Baile Case Study

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ABSOLUTE LIABILTY TO DUTY OF REASONABLE CARE: EVOLUTION OF THE LIABILITY OF BAILEE IN COMMON LAW In early days, liability in bailment was absolute. The bailee, having been given the position of owner with regard to third parties, was liable to the bailor, and liability in those days meant strict liability. It was no excuse for the bailee to say that the damage or the failure to return was due to no fault of his own; he was liable in any case. The bailee had to safeguard the goods under all circumstances except against Act of God and enemies of the King. In Southcott v. Bennet , popularly referred to as The Southcote 's case and spoken of as 'the high water mark of the theory of absolute liability ' , where goods were delivered to a bailee for safe custody andt he was robbed of them, the court held him liable, saying "it is a delivery which chargeth him to keep at his peril" , thus showing absolute liability.…show more content…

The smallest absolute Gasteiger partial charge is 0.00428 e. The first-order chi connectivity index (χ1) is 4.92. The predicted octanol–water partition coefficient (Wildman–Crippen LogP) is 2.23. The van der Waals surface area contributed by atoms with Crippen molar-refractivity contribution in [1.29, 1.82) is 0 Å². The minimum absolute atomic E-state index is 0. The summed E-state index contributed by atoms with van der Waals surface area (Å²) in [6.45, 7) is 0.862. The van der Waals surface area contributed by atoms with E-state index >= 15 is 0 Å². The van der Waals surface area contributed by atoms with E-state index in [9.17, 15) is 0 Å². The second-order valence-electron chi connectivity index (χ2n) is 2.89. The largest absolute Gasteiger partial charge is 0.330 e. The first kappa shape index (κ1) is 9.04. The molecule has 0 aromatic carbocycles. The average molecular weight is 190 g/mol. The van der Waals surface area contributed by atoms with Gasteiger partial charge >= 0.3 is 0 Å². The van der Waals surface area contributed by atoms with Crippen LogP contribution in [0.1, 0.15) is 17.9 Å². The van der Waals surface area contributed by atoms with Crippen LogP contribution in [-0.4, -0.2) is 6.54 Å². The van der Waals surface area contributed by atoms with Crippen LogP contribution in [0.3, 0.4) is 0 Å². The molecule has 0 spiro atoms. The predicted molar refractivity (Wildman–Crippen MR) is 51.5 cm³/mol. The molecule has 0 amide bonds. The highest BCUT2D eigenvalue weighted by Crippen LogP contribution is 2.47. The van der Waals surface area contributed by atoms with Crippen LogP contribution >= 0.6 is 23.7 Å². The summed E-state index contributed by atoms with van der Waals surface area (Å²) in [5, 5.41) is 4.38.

Viscount Hertford, this stance(of imposing absolute liability on all bailees) was softened and Pemberton C.J. refused to apply the rule in Southcote 's case to a gratuitous bailee. It was laid down that "if money be given to one to keep generally without consideration and if the person be robbed, he is discharged". Later on in Coggs v. Bernard , Lord Hold further reduced the scope of absolute liability by restricting it to those bailees who exercised a public calling. In this much celebrated case, a distinction was made been a gratuitous bailee and a bailee for reward(consideration). From the latter a reasonable duty of care was expected. Gratuitous bailees were liable only upon gross negligence. Subsequently in 1782, Lord Mansfield in Forward v. Pittard , further limited the absolute liability of bailee to common carriers alone, saying that a carriers is in nature of an insurer without the latter 's

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